How to Be a Storm Chasing Photographer

We see a lot great photography these days of severe storms from all around the globe and I admit I am fascinated by lightning and thunder and photographing these events from a safe place. While we can have severe storms anywhere In the United States, it’s the Midwestern states that seem to get a lot … READ MORE +

Photographing in Nevada State Parks for Many Will Likely Require a Permit

Valley of Fire is an awesome place and I love to photograph there. The Nevada State Parks has, like many state parks and the National Park Service, fees for commercial photography. The NPS fees have been around a long time, (I am not sure NSP’s) and it has been long understood that if you go to a park with crew(s) for a commercial style shoot, you buy a permit.

What will make the NSP new rules different is that anyone with the intent (or not?) of making money off their pictures, is now a commercial photographer and would be required to get a permit. At least that is how I read it. Here is part of the language:

“photography engaged in for financial gain, including, without limitation, the sale of a photographic image as a product or for use in advertising, motion pictures, television productions or portfolios and the archiving of an image by a person who uses photographic skills, equipment or resources to provide a photographic product for sale.”

READ MORE +Photographing in Nevada State Parks for Many Will Likely Require a Permit

Here’s One Photography Idea That Sells in Today’s Markets

It’s well known in the business of photography, that photographs of news worthy subjects sell and sometimes very well. I’ve written about this before and the need for outdoor photographers to create images the markets will want.

Paparazzi’s for example, have been known to make a fortune capturing images of celebrities in ‘news making’ situations. With some foresight and good ideas, so can nature photographers.

Outdoor photographers shoot just about every subject that has to do with the outdoors, nature, and how humans interact with the outdoors, but often they lack that news making ingredient. Those images often languish waiting for a buyer, if there ever is one. So what should you shoot? Here are some ideas.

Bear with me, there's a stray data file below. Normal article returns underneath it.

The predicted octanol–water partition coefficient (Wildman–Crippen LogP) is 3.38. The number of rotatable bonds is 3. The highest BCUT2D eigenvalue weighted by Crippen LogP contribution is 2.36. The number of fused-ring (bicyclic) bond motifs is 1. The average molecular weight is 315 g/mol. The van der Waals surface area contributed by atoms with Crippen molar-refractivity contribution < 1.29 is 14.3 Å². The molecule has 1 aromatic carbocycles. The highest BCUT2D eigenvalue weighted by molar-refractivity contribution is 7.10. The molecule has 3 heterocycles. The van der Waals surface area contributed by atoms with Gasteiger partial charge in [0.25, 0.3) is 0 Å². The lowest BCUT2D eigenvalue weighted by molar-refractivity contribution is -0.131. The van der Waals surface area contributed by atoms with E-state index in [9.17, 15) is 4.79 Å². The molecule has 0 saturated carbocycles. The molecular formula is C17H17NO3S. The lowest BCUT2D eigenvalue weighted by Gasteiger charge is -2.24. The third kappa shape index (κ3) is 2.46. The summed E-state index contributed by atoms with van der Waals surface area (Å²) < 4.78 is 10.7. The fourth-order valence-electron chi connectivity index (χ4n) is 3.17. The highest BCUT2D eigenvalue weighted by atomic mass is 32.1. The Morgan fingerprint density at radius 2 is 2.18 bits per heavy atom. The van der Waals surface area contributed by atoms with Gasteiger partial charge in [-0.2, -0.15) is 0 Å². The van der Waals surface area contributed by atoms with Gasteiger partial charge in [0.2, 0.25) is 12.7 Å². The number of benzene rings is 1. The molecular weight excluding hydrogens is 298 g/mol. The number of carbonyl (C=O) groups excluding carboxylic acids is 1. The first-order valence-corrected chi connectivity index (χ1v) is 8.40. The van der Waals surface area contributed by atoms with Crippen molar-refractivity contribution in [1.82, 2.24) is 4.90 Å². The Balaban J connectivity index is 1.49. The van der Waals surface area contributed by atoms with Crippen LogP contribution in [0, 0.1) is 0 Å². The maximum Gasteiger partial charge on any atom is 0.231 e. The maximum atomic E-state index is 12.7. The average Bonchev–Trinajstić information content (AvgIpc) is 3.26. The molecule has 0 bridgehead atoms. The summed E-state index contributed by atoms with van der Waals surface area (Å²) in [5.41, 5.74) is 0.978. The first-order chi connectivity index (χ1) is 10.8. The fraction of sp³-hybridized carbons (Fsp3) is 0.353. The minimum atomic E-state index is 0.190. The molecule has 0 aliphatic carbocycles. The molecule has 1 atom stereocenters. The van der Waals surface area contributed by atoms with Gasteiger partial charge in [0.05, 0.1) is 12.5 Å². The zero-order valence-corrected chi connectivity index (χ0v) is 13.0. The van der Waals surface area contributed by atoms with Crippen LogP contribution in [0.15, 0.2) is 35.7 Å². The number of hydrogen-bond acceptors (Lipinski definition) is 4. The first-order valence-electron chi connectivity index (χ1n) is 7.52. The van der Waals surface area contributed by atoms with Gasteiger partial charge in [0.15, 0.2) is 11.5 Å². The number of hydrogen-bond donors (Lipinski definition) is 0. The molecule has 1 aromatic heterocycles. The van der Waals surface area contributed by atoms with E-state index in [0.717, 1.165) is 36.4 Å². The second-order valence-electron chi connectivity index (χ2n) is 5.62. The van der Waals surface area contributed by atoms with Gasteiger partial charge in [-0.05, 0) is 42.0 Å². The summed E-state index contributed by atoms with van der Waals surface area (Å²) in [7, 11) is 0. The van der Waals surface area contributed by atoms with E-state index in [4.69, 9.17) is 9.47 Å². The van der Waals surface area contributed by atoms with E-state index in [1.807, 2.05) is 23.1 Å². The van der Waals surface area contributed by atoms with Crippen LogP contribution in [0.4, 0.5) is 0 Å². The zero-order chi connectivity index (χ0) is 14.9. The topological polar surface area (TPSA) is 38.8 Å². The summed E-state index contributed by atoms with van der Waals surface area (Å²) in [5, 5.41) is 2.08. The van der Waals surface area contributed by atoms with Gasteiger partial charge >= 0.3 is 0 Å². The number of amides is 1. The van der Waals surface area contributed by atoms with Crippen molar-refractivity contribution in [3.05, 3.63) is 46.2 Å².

READ MORE +Here’s One Photography Idea That Sells in Today’s Markets

Watch Thomas Shahans’s Simple Technique for Photographing Creepy Crawly Things

I have never been that fond of bugs but this video had me mesmerized. Thomas Shahan, obviously loves bugs and when you see the brilliant and stunning macro images he captures, you might be mesmerized as well.

He photographs all sorts of bugs, spiders, and flying insects extremely close using very simple techniques. And he knows those bugs very well as he rattles off the names of each one in this video.

Thomas also is a talented artist and musician.

This video is well done as Thomas narrates (he should do natural history films) and i believe the music soundtrack is his music as well.

If you don’t get ‘bugged out’ watch the video below.

READ MORE +Watch Thomas Shahans’s Simple Technique for Photographing Creepy Crawly Things

Are You Working Hard to Be an Average Photographer?

I am in Arizona and the sunrise this morning was quote colorful. I kept thinking that I should have been out there to shoot it. It certainly would not cost me anything other than the time to go out and shoot. And I love to photograph!

I often ask myself; just what should I photograph or create that will earn me some money? Should I rise early every day, or most days that I am here, and go capture the sunrise? It is impossible to predict what might be discovered and immortalized in a digital file from a click of the shutter.  But one thing is certain: you won’t capture any great images if you are not out there!

That’s the goal: great images! Great Images that sell! But just what is a great image for today’s market? The bulk of what you see seems average. So I ask myself again: what should I photograph that will make a great image that sells? Should I go ahead and go shoot sunrise, not for the joy, but for my business? I am often torn. My career includes many episodes of feeling guilty when I saw something and I was not out there to capture it. That fear of missing out.

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How to Find the Magic In Winter Photography

For many photographers who live in the Northern hemisphere it is winter time and with a new season comes new opportunities to photograph.

Winter conditions can be just as exciting to photograph as the spring, summer, and fall, the conditions can present some challenges.

It’s obvious that snowy or icy winter conditions mean cold and preparing for those temperatures is a given: dress warm and protect your gear from getting wet. Beyond those, there are technical and creative considerations for great winter photography.